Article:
From George Gebhardt’s review of GL #168… “Next, I still say he should be walking with a cane, to add some dramatic effect to his injuries. If not that, I think seeing him in a panel before going live with "Barry" should have shown his nervousness. Are we to expect that he's this great spokesperson all of a sudden?”
Adversity can do a bit to change people and I’ve seen a lot of people be able to speak with amazing eloquence after a tragedy inspired their passion. And while I agree that some emoting beforehand would be appropriate, a cane would be more melodramatic than dramatic and smack of some of the more pointless “crippling” of a character for dramatic effect that has been all too long a part of comics… particularly in a title where such a thing has happened once too often already, ala John Stewart.
From George Gebhardt’s review of GL #168… Now with Kyle. He wants to prove to the ex-Corpsmen that there's a need for them. Yeah, we get it. Enough is enough with that rhetoric. And why is Kyle being "snookered" all of the time? Gee, no wonder the others don't join.
Hey, Hal got suckered into a lot of “distress” situations where he was called in by the bad guys to do some dirty work, found out who the real good guys were and then turned the tide when he realized he screwed up. Happened to Kyle a few times in the past too... in fact, the whole major driving story arc since Raab took over (busting the Black Circle) has been built around Kyle’s trying to correct some past oversight of being too quick to trust.
As for them repeating Kyle’s goals to rebuild the Corps at the start of each issue, I quote the man who once said “Every comic is somebody’s first comic.”. Certain allowances must be made for the people who just pick a book at random based on the cover and want to be able to read the story without twenty pages of footnotes. And so far, I think Raab has done an admirable job of balancing the accessibility needs of the newbie against the old timer’s need for history.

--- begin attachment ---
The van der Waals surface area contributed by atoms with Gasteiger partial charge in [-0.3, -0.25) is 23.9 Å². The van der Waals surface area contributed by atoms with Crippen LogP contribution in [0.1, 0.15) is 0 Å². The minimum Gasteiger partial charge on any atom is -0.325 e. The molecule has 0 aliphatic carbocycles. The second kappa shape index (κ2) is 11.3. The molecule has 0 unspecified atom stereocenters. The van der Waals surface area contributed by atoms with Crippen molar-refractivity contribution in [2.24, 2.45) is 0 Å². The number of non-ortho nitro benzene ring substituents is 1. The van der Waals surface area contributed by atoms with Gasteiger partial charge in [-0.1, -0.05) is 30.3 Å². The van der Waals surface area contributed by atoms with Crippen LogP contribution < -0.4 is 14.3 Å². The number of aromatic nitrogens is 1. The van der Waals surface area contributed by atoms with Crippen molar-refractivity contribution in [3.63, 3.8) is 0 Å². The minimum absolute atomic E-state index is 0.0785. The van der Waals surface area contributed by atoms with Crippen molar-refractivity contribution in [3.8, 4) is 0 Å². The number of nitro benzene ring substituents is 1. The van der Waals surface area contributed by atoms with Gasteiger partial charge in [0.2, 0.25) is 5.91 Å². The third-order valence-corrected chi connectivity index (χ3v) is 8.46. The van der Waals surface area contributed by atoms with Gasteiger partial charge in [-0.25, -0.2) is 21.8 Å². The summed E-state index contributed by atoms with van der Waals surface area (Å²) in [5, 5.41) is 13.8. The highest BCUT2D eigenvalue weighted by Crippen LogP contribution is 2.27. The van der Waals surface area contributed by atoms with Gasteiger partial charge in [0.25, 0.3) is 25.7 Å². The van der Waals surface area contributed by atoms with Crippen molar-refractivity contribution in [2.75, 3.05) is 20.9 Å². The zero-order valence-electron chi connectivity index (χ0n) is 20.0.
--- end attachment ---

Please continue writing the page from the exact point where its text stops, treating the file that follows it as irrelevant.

From George Gebhardt’s review of GL #168… Merayn. She's no longer an item with John Stewart, so why is she referring to him as her boyfriend?
Moving out does not necessarily equal a break up. Based on what she says in GL #167, she isn’t breaking it off with him. Just wanting to move out and find some space in the relationship to find something in her life besides making him happy. God forbid a woman should want to have something for herself besides being a trophy girlfriend, right?
And finally, to confront a complaint I read on a message board, the rebirth of the Guardians in the form of male AND female bodies is not far-fetched nor a violation of the much vaunted continuity of the GL Corps. While is true that the Guardian race (blue midgets) that founded the Green Lantern Corps was made up entire of males and the females evolved along different lines to become beings not unlike the Amazons of Earth (aka the Zamorans), both races descended from the ancient mortal race of the planet Maltus, where the natives were basic humanoids with blue skin- exactly like the toddler grown to maturity Lianna; a one-shot villain at the end of the Winick run, who Raab obviously has bigger plans for.
All this said, I don’t think the Raab run has been completely flawless. As I said, I would like to have seen a little more emotion in the scenes handling Terry. And there has been a little too much faith taken that the readers have read certain key back issues. Consider how Kilowog was presented with it just being taken that the reader has read the story detailing his resurrection. And even then, I would like to have seen the story of how Kyle and Kilowog met and became friends.
Thankfully, I thought Raab was building towards something with the rather slow development over the last five issues and I believe the most recent issue (reviewed by yours truly here) has shown the fruits of those labors as Raab tries to weave a tapestry from the tangled and torn threads of the Winick and Marz runs.
Tune in next week. Same Matt Time. Same Matt Website.